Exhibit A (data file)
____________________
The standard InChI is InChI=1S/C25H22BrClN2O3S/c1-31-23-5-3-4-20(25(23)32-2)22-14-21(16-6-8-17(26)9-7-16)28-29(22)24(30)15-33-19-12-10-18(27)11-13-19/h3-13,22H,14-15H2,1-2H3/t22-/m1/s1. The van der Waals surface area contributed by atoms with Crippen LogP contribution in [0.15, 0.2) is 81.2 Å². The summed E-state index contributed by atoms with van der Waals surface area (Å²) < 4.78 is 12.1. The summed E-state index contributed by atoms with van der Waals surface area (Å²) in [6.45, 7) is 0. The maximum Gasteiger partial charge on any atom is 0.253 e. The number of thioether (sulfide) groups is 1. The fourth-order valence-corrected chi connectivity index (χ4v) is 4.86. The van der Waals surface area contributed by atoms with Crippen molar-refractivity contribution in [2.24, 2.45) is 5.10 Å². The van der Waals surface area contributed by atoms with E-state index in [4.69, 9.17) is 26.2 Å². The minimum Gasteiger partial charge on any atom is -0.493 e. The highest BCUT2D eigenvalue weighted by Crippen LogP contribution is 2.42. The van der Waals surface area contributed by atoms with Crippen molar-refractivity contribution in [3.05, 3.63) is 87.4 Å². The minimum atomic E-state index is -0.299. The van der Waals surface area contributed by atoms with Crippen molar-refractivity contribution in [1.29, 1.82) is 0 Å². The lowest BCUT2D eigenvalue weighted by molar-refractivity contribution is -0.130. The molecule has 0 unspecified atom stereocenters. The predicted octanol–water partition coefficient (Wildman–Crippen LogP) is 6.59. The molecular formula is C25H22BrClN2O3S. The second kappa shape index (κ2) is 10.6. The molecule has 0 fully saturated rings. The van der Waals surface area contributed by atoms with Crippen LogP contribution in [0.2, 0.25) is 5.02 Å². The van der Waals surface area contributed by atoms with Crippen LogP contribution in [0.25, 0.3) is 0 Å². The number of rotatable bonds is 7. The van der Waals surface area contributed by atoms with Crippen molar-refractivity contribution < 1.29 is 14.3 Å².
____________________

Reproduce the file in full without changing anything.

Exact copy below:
The standard InChI is InChI=1S/C25H22BrClN2O3S/c1-31-23-5-3-4-20(25(23)32-2)22-14-21(16-6-8-17(26)9-7-16)28-29(22)24(30)15-33-19-12-10-18(27)11-13-19/h3-13,22H,14-15H2,1-2H3/t22-/m1/s1. The van der Waals surface area contributed by atoms with Crippen LogP contribution in [0.15, 0.2) is 81.2 Å². The summed E-state index contributed by atoms with van der Waals surface area (Å²) < 4.78 is 12.1. The summed E-state index contributed by atoms with van der Waals surface area (Å²) in [6.45, 7) is 0. The maximum Gasteiger partial charge on any atom is 0.253 e. The number of thioether (sulfide) groups is 1. The fourth-order valence-corrected chi connectivity index (χ4v) is 4.86. The van der Waals surface area contributed by atoms with Crippen molar-refractivity contribution in [2.24, 2.45) is 5.10 Å². The van der Waals surface area contributed by atoms with E-state index in [4.69, 9.17) is 26.2 Å². The minimum Gasteiger partial charge on any atom is -0.493 e. The highest BCUT2D eigenvalue weighted by Crippen LogP contribution is 2.42. The van der Waals surface area contributed by atoms with Crippen molar-refractivity contribution in [3.05, 3.63) is 87.4 Å². The minimum atomic E-state index is -0.299. The van der Waals surface area contributed by atoms with Crippen molar-refractivity contribution in [1.29, 1.82) is 0 Å². The lowest BCUT2D eigenvalue weighted by molar-refractivity contribution is -0.130. The molecule has 0 unspecified atom stereocenters. The predicted octanol–water partition coefficient (Wildman–Crippen LogP) is 6.59. The molecular formula is C25H22BrClN2O3S. The second kappa shape index (κ2) is 10.6. The molecule has 0 fully saturated rings. The van der Waals surface area contributed by atoms with Crippen LogP contribution in [0.2, 0.25) is 5.02 Å². The van der Waals surface area contributed by atoms with Crippen LogP contribution in [0.25, 0.3) is 0 Å². The number of rotatable bonds is 7. The van der Waals surface area contributed by atoms with Crippen molar-refractivity contribution < 1.29 is 14.3 Å².